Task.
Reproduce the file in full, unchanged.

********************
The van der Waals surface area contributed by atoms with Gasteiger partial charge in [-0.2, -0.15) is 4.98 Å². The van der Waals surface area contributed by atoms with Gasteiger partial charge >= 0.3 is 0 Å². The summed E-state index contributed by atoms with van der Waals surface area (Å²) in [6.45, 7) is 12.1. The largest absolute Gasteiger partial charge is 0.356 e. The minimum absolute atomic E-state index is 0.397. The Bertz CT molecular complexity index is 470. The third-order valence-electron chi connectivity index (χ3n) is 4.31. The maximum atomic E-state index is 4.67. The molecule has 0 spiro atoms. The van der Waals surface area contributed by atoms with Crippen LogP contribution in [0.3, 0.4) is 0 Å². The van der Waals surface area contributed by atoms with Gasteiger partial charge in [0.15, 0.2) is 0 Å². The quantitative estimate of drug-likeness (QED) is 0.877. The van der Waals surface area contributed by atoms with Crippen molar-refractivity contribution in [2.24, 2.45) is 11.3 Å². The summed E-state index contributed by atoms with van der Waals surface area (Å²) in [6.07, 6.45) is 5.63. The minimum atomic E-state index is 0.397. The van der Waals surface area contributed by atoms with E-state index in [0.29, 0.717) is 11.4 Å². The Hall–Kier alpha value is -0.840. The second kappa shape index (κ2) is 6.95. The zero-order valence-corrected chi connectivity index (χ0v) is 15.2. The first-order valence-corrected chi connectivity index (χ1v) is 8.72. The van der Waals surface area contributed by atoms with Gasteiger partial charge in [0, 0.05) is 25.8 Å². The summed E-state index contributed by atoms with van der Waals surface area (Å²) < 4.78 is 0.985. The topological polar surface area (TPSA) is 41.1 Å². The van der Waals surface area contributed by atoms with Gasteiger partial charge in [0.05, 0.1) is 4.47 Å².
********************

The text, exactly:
The van der Waals surface area contributed by atoms with Gasteiger partial charge in [-0.2, -0.15) is 4.98 Å². The van der Waals surface area contributed by atoms with Gasteiger partial charge >= 0.3 is 0 Å². The summed E-state index contributed by atoms with van der Waals surface area (Å²) in [6.45, 7) is 12.1. The largest absolute Gasteiger partial charge is 0.356 e. The minimum absolute atomic E-state index is 0.397. The Bertz CT molecular complexity index is 470. The third-order valence-electron chi connectivity index (χ3n) is 4.31. The maximum atomic E-state index is 4.67. The molecule has 0 spiro atoms. The van der Waals surface area contributed by atoms with Crippen LogP contribution in [0.3, 0.4) is 0 Å². The van der Waals surface area contributed by atoms with Gasteiger partial charge in [0.15, 0.2) is 0 Å². The quantitative estimate of drug-likeness (QED) is 0.877. The van der Waals surface area contributed by atoms with Crippen molar-refractivity contribution in [2.24, 2.45) is 11.3 Å². The summed E-state index contributed by atoms with van der Waals surface area (Å²) in [6.07, 6.45) is 5.63. The minimum atomic E-state index is 0.397. The van der Waals surface area contributed by atoms with E-state index in [0.29, 0.717) is 11.4 Å². The Hall–Kier alpha value is -0.840. The second kappa shape index (κ2) is 6.95. The zero-order valence-corrected chi connectivity index (χ0v) is 15.2. The first-order valence-corrected chi connectivity index (χ1v) is 8.72. The van der Waals surface area contributed by atoms with Gasteiger partial charge in [0, 0.05) is 25.8 Å². The summed E-state index contributed by atoms with van der Waals surface area (Å²) < 4.78 is 0.985. The topological polar surface area (TPSA) is 41.1 Å². The van der Waals surface area contributed by atoms with Gasteiger partial charge in [0.05, 0.1) is 4.47 Å².